However, vegetation phenology (e.g., the seasonal emergence and senescence of leaves, vegetation density, and the green leaf fraction) and land cover also vary interannually in response to climate variability, and these variations may contribute to further climate variability (Charney et al. 1977; Chase et al. 1996; Bonan 1997; Bounoua et al. 2000; Chase et al. 2000). Vegetation extracts moisture from the soil for transpiration, and it has a direct impact on surface albedo and roughness. Vegetation therefore regulates surface fluxes. Changes in vegetation density alter the partition between canopy evapotranspiration (i.e., transpiration plus interception loss), soil evaporation, and runoff.

In this study, we analyze the impact of observed interannual variations in vegetation phenology on surface hydrological processes over a range of spatial scales through a series of numerical experiments made with the Mosaic land surface model (Koster and Suarez 1992), run in both uncoupled mode and coupled to the National Aeronautics and Space Administration (NASA) Seasonal-to-Interannual Prediction Project (NSIPP) atmospheric general circulation model (GCM) (Bacmeister et al. 2000). The interannual variations of vegetation boundary conditions are derived from Normalized Difference Vegetation Index (NDVI) data collected from 1982 to 1990 by the Advanced Very High Resolution Radiometers (AVHRRs) (Sellers et al. 1996a; Los et al. 2000). The NDVI dataset has been used in many climate studies (Randall et al. 1996; Bounoua et al. 2000; Collatz et al. 2000) to evaluate the sensitivity of global climate to changes in vegetation boundary conditions. Through two scenarios, using respectively the maximum and minimum vegetation density over the 9-yr dataset, Bounoua et al. (2000) verify that increasing the vegetation density globally decreases the surface albedo and causes both evapotranspiration and precipitation to increase. Buermann et al. (2001) have shown similar results using the 10-yr monthly pathfinder NDVI dataset.

Many other studies have shown that drastic changes in vegetation induced by land cover change can have a strong influence on local and global simulated climate (Dickinson and Henderson-Sellers 1988; Lean and Warrilow 1989; Shukla et al. 1990; Nobre et al. 1991; Lean and Rowntree 1997; Hoffmann and Jackson 2000; Chase et al. 1996, 2000). However, it is not clear yet whether typical interannual variations in vegetation density have a detectable impact on interannual variations in climate. These presumably more subtle variations are addressed in this paper.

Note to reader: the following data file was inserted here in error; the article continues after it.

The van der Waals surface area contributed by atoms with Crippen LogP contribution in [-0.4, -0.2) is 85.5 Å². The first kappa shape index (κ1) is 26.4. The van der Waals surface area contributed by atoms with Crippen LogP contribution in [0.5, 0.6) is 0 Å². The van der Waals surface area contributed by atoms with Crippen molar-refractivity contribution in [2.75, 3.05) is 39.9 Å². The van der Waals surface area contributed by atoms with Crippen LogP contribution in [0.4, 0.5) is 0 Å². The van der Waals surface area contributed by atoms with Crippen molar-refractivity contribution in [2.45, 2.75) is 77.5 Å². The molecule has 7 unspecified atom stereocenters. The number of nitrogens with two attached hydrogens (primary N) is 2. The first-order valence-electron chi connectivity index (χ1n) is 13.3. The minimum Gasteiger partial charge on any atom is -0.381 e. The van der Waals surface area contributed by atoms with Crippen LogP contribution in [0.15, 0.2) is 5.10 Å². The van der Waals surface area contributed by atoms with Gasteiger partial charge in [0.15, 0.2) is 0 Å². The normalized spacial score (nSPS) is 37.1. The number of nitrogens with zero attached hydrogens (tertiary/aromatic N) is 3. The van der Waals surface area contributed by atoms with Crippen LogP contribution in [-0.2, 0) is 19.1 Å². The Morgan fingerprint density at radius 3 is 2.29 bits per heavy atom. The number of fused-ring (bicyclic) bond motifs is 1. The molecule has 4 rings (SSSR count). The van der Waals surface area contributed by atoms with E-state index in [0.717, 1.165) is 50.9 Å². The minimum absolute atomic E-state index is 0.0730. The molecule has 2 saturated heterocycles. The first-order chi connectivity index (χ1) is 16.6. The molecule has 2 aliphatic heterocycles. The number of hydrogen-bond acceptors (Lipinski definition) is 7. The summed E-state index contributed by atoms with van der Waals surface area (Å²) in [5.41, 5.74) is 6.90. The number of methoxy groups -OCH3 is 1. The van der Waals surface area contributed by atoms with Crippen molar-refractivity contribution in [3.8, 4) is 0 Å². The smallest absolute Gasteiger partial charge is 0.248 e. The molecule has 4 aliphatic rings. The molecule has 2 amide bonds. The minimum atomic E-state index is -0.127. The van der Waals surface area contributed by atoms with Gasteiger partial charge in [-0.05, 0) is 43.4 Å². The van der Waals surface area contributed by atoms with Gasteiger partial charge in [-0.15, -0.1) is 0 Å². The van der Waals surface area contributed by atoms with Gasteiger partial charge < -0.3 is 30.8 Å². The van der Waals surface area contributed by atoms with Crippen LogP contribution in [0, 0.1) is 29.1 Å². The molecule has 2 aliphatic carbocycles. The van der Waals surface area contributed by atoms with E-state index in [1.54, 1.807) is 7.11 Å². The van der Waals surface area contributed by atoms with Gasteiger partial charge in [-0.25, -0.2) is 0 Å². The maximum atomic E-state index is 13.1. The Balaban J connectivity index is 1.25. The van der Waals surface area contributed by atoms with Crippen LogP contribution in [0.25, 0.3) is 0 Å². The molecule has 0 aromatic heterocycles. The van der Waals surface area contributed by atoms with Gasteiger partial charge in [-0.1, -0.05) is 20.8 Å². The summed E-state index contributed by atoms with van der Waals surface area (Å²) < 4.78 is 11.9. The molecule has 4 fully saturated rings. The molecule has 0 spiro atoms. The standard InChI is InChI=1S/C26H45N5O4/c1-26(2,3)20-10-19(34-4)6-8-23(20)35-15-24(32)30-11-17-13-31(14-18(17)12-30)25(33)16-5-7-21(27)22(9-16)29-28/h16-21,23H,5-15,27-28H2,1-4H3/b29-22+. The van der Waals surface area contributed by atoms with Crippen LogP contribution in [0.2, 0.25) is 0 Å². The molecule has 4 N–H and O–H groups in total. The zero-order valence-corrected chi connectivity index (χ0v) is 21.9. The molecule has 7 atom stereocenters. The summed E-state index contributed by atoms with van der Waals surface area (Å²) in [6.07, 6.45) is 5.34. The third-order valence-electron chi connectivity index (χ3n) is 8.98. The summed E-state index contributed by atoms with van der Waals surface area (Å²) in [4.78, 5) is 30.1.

2. Models and data

a. The NSIPP-1 atmospheric GCM

The NSIPP-1 atmospheric GCM (Bacmeister et al. 2000) is the atmospheric component of the NSIPP prediction system. It uses a finite-difference dynamical core based on a C grid in the horizontal and a standard sigma coordinate in the vertical. A detailed description of the core is given in Suarez and Takacs (1995).

The parameterizations of solar and infrared radiative heating rates are those of Chou and Suarez (1999) and (1994), respectively. From the moist physics parameterization, the GCM estimates a cloud fraction at each level. The model uses an empirically based diagnostic cloud scheme in which the cloud cover at each grid point depends directly on the results of the large-scale condensation and convection parameterizations (Bacmeister et al. 2000). For the solar radiation calculation, the GCM levels are then grouped into three regions that are identified, respectively, with high, middle and low clouds. Within each of these regions, clouds are assumed to be maximally overlapped, and the cloud fractions are scaled using a scheme that depends on solar zenith angle and optical thickness.

Turbulence throughout the atmospheric column is modeled using the Louis et al. (1982) scheme. This is a local “K” scheme with Richardson number–dependent viscosity and diffusivity. Current versions of the model use the gravity-wave drag parameterization of Zhou et al. (1996). Penetrative convection originating in the boundary layer is parameterized using the Relaxed Arakawa–Schubert (RAS) scheme (Moorthi and Suarez 1992).

For the present study, the model was integrated at a resolution of 2.5° longitude × 2° latitude with 34 sigma layers.

b. The Mosaic land surface model